Why It’s Critical to Get Fintech Regulation Right

A so-called regulatory sandbox proposed by U.S. lawmakers could pave the way for sensible fintech regulation.


Preventing future financial crises is a matter of creating better financial instruments, Nobel-winning economist Robert Shiller wrote in his 2012 book Finance and the Good Society. To that end, the right fintech tools would go a long way toward encouraging innovative and healthy development in the finance sector. While a so-called regulatory sandbox to play in is probably not the structure Shiller had in mind to create these better financial instruments, American lawmakers are proposing such a solution, following in the footsteps of the United Kingdom, which unveiled a similar initiative earlier this year.

This sandbox, part of a bill that was introduced in the House of Representatives on September 22, is meant to facilitate the growth of finance technology in the U.S. by giving fintech companies special exemption from certain regulations (namely, permitting them to roll out products to consumers on a trial basis without having to put them through the full regulatory wringer before launch). “We have this wide variety of prudential regulators, and their responsibility traditionally is to kill it before it grows,” Representative Patrick McHenry (R-NC), who introduced the bill, told the Wall Street Journal . “We want to have a mind-set shift in how regulators function, and we want them to be responsive in order to enable financial innovation and . . . to drive it forward.”

McHenry’s bill is coming at a critical time in the life of the fintech industry, as interest in finance technology has increased and companies are starting to deliver. There’s no question that fintech businesses are going to make significant changes to the financial services sector worldwide. For an example, look at blockchain technology , which even central banks are considering adopting. And given that financial services is a highly regulated industry, the growth of fintech disruptors and innovators is of much interest to Washington and other political capitals around the globe.

Of course that means the fintech industry is already on the radar of regulators and lawmakers, as insiders know. (This is perhaps because American finance technology infrastructure trails that of other developed nations — for instance, in the U.K. bank customers can send money to customers at any other bank in a matter of minutes; such a transaction would take far longer in the U.S.) Earlier in September the House passed legislation that is its first fintech-related resolution, according to American Banker . This resolution, known as HB 835 , was rather innocuous, calling for “a national policy” to foster technology development that “maximizes the promise customized, connected devices hold to empower consumers, foster future economic growth and create new commerce markets.”

Meanwhile, the Office of the Comptroller of the Currency — which regulates all federal and some state-chartered savings banks — is in the process of developing a so-called fintech charter. In a speech at the Marketplace Lending Policy Summit last month, Comptroller of the Currency Thomas Curry laid out his plan.

“If we at the OCC do decide to grant limited-purpose charters in this area, the institutions who receive the charters will be held to the same strict standards of safety, soundness and fairness that other federally chartered institutions must meet,” he said at the summit, later adding, “We want a framework that encourages and promotes advances in products, services and processes that serve consumers, communities and businesses better and more fairly.”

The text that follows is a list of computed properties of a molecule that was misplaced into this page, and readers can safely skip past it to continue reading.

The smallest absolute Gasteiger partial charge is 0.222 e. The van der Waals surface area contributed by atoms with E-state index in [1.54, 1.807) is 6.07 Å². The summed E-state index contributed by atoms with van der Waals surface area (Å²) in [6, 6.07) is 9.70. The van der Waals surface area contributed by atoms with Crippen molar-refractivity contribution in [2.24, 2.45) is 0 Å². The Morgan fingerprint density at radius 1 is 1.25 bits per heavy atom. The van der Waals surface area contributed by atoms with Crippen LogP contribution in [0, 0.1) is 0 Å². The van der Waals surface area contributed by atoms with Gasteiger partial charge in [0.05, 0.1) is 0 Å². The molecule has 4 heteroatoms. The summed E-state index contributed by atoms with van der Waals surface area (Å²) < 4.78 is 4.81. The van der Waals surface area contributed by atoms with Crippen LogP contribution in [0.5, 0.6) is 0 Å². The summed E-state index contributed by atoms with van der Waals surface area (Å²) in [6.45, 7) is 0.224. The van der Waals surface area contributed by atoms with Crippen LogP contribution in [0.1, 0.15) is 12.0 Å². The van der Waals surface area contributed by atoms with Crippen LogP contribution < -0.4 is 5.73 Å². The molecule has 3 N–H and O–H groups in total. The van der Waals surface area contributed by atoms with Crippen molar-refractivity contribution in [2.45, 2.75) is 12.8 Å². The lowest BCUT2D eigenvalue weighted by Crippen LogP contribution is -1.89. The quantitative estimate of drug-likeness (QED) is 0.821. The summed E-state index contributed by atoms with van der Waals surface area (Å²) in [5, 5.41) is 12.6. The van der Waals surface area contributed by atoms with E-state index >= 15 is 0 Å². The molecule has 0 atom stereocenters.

But how does financial regulation affect the economy? The answer is difficult to quantify. A 2014 study said that banks spent $35.5 billion more on regulatory costs in 2013 than they had in 2007, a whopping $70.2 billion in total. But this figure, the amount banks spent on compliance, lacks context and does not factor in any positive or negative effects from the implementation of these rules. On a larger scale, Dodd-Frank is only six years old, and not all of the legislation has even been implemented at this point; a true accounting of its benefits and costs is years away. (Regarding Dodd-Frank, it is also important to point out that the legislation has had the unintended consequence of solidifying incumbent firms and raising the barrier of entry; a sandbox, therefore, may help remedy this, as compliance costs can be a huge burden for start-up companies.)

Some argue that regulations stifle growth; others say they are critical to it. To me, regulation — specifically, sensible, nonobstructive regulation — is crucial to the success of the free market system; nonetheless, as Raghuram Rajan and Luigi Zingales wrote in their 2003 book Saving Capitalism from the Capitalists , the key to maintaining the free market system is not a question of more or less regulation but a matter of getting the regulations right. For Rajan and Zingales, both finance professors at the University of Chicago’s Booth School of Business, that means government rules that provide a level playing field.

“Markets need political support, yet their very function undermines the support,” they noted. “As a result the market is a fragile institution, charting a narrow path between the Scylla of overweening government interference and the Charybdis of too little government support.”

Regulations specifically targeting fintech should seek to reduce the asymmetry of financial information between those on Wall Street and those on Main. They should also strive to make human interactions with the technologies safe. Fintech is too important to the future of the American and global economies to get wrong.